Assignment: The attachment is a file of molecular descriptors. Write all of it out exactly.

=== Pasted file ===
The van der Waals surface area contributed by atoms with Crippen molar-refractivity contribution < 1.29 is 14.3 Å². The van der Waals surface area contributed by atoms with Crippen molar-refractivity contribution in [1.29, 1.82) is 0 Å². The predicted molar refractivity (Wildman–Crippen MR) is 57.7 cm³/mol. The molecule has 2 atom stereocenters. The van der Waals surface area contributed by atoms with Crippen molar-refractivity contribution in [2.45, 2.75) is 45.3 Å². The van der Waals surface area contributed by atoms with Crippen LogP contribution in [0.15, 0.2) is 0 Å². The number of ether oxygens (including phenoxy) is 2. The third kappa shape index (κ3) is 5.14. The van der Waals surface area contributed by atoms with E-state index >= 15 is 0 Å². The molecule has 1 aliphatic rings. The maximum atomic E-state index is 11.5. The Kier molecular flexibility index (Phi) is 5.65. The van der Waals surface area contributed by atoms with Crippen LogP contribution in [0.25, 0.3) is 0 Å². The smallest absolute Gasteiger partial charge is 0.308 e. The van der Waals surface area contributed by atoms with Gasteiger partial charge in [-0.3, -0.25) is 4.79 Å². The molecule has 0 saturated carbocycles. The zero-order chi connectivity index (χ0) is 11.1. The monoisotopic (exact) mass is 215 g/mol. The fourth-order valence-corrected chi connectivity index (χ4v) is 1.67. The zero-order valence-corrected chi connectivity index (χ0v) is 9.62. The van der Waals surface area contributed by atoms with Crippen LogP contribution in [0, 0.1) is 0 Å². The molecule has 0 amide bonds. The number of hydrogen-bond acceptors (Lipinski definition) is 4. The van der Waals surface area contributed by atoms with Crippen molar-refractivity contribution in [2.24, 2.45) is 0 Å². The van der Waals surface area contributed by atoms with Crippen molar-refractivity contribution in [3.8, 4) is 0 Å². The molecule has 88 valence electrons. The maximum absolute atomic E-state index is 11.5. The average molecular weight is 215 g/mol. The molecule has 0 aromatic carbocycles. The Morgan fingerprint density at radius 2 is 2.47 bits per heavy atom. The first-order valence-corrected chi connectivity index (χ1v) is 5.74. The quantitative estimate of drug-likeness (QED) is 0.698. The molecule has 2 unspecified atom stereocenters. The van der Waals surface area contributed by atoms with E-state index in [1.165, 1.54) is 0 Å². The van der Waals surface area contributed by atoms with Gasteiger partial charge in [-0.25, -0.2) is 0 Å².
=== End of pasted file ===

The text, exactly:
The van der Waals surface area contributed by atoms with Crippen molar-refractivity contribution < 1.29 is 14.3 Å². The van der Waals surface area contributed by atoms with Crippen molar-refractivity contribution in [1.29, 1.82) is 0 Å². The predicted molar refractivity (Wildman–Crippen MR) is 57.7 cm³/mol. The molecule has 2 atom stereocenters. The van der Waals surface area contributed by atoms with Crippen molar-refractivity contribution in [2.45, 2.75) is 45.3 Å². The van der Waals surface area contributed by atoms with Crippen LogP contribution in [0.15, 0.2) is 0 Å². The number of ether oxygens (including phenoxy) is 2. The third kappa shape index (κ3) is 5.14. The van der Waals surface area contributed by atoms with E-state index >= 15 is 0 Å². The molecule has 1 aliphatic rings. The maximum atomic E-state index is 11.5. The Kier molecular flexibility index (Phi) is 5.65. The van der Waals surface area contributed by atoms with Crippen LogP contribution in [0.25, 0.3) is 0 Å². The smallest absolute Gasteiger partial charge is 0.308 e. The van der Waals surface area contributed by atoms with Gasteiger partial charge in [-0.3, -0.25) is 4.79 Å². The molecule has 0 saturated carbocycles. The zero-order chi connectivity index (χ0) is 11.1. The monoisotopic (exact) mass is 215 g/mol. The fourth-order valence-corrected chi connectivity index (χ4v) is 1.67. The zero-order valence-corrected chi connectivity index (χ0v) is 9.62. The van der Waals surface area contributed by atoms with Crippen LogP contribution in [0, 0.1) is 0 Å². The molecule has 0 amide bonds. The number of hydrogen-bond acceptors (Lipinski definition) is 4. The van der Waals surface area contributed by atoms with Crippen molar-refractivity contribution in [2.24, 2.45) is 0 Å². The van der Waals surface area contributed by atoms with Crippen molar-refractivity contribution in [3.8, 4) is 0 Å². The molecule has 88 valence electrons. The maximum absolute atomic E-state index is 11.5. The average molecular weight is 215 g/mol. The molecule has 0 aromatic carbocycles. The Morgan fingerprint density at radius 2 is 2.47 bits per heavy atom. The first-order valence-corrected chi connectivity index (χ1v) is 5.74. The quantitative estimate of drug-likeness (QED) is 0.698. The molecule has 2 unspecified atom stereocenters. The van der Waals surface area contributed by atoms with E-state index in [1.165, 1.54) is 0 Å². The van der Waals surface area contributed by atoms with Gasteiger partial charge in [-0.25, -0.2) is 0 Å².